As data sources and volumes grow, and data-driven alignment is increasingly seen as a competitive imperative, the war between platform vendors to provide the primary repository for our data is intense. The war has several fronts, one of which is analytics. And within that framework, the main adversaries are the data warehouse and data lake camps.
The data warehouse side is strong as it is a combination of proven incumbent vendors such as teradata and Vertical (now part of micro focus), all three major cloud providers and darling of the industry snowflake. On the data lake side, independent providers such as Cloudera and the aforementioned data bricks, are perhaps the most emblematic competitors. A few months ago, Databricks announced that it had achieved record results on performance benchmarks, making it the winner in the battle, defeating the data warehouse model and the vendors who champion it. While this is no longer breaking news, I thought an analysis of the announcement was still in order.
Don’t just stand still
While proponents of the Data Lake (and “Lakehouse,” as Databricks likes to call its own platform) may criticize the warehouse as outdated, the latter is tried and tested and enjoys a degree of dominance. That puts the onus on the data lake side to show it can handle the same workloads as the warehouse with competitive performance.
Databricks now believes it has that proof. Last November, the company announced the results of a series of benchmarks created by and based on standards from the Transaction Processing Performance Advice (TPC). The tests were conducted against the relatively new and recently improved Databricks SQL Platform, the company’s foundation for the aforementioned Lakehouse architecture. Specifically, the benchmark configuration used Databricks SQL 8.3, which includes Databricks’ proprietary photon engine, a vector-processing query processor-optimized replacement for Spark SQL, written in C++.
Databrick’s SQL in particular, and the Lakehouse architecture in general, uses data lake technology at its core, combined with enhancements – like ACID compliance, writebacks, and vector processing – that help provide capability parity with data warehouse platforms. Databricks SQL continues to use clusters of machines running the spark-based Databricks runtime, but instead optimizes the nodes on these clusters for the types of queries and user request patterns that are common in data warehouse and business intelligence (BI) use cases.
Databricks uses the TPC DS stable from testing, long an industry standard for benchmarking data warehouse systems. The benchmarks were run on a very powerful 256-node, 2112-core Databricks SQL cluster whose cloud infrastructure was priced by Databricks at over $5 million. Incidentally, “DS” stands for “Decision Support”, a precursor to the term Business Intelligence, which is quite appropriate given the design and mission of Databricks SQL.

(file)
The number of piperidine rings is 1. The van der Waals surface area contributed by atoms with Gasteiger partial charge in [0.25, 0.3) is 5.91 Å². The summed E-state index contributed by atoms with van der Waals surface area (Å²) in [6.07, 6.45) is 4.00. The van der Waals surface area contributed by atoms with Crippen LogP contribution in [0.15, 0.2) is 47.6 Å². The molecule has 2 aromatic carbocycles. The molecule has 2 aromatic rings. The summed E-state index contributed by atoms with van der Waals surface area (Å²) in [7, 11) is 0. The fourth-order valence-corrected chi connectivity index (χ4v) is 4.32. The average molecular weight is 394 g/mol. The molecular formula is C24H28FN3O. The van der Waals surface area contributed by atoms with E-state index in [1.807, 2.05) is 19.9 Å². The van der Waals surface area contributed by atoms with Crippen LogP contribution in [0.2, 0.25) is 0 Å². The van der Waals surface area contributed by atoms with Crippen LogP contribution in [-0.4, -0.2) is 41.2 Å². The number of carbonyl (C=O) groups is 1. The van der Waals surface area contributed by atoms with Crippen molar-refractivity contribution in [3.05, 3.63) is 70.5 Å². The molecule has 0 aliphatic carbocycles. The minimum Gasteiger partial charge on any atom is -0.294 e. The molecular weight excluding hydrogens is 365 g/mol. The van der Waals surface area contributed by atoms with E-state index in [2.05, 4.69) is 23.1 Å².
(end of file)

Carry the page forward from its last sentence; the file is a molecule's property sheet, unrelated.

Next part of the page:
Databricks characterizes the Benchmark Results by setting a new world record for TPC-DS performance running on any platform, be it a warehouse, lake or lake house. The previous record holder for performance at scale was Databricks’ TPC-DS benchmark runs Alibaba. The Chinese internet and e-commerce giant had achieved a result of 14,861,137 QphDS @ 100 TB (decision support queries per hour, based on queries with 100 TB of data) using its own bespoke – and also quite powerful – data warehouse System.
Databricks, meanwhile, announced that it achieved a result of 32,941,245 QphDS @ 100TB, more than twice the performance of Alibaba. This was done on a system that the company said was 10% less expensive than Alibaba’s homebrew platform. And while the benchmarks were run by Databricks themselves, the results were checked by the TPC.
According to Databricks, it set an all-time record. The company further believes that any blockages that were preventing customers from using a Lakehouse platform instead of a storage platform should now be removed. That’s significant because Databricks itself, in its endorsement of the Lakehouse approach, previously acknowledged that warehouse platforms performed better for certain workloads, and the company understood that this performance gap prevented customers from switching to the Lakehouse side.
Confrontation with Snowflake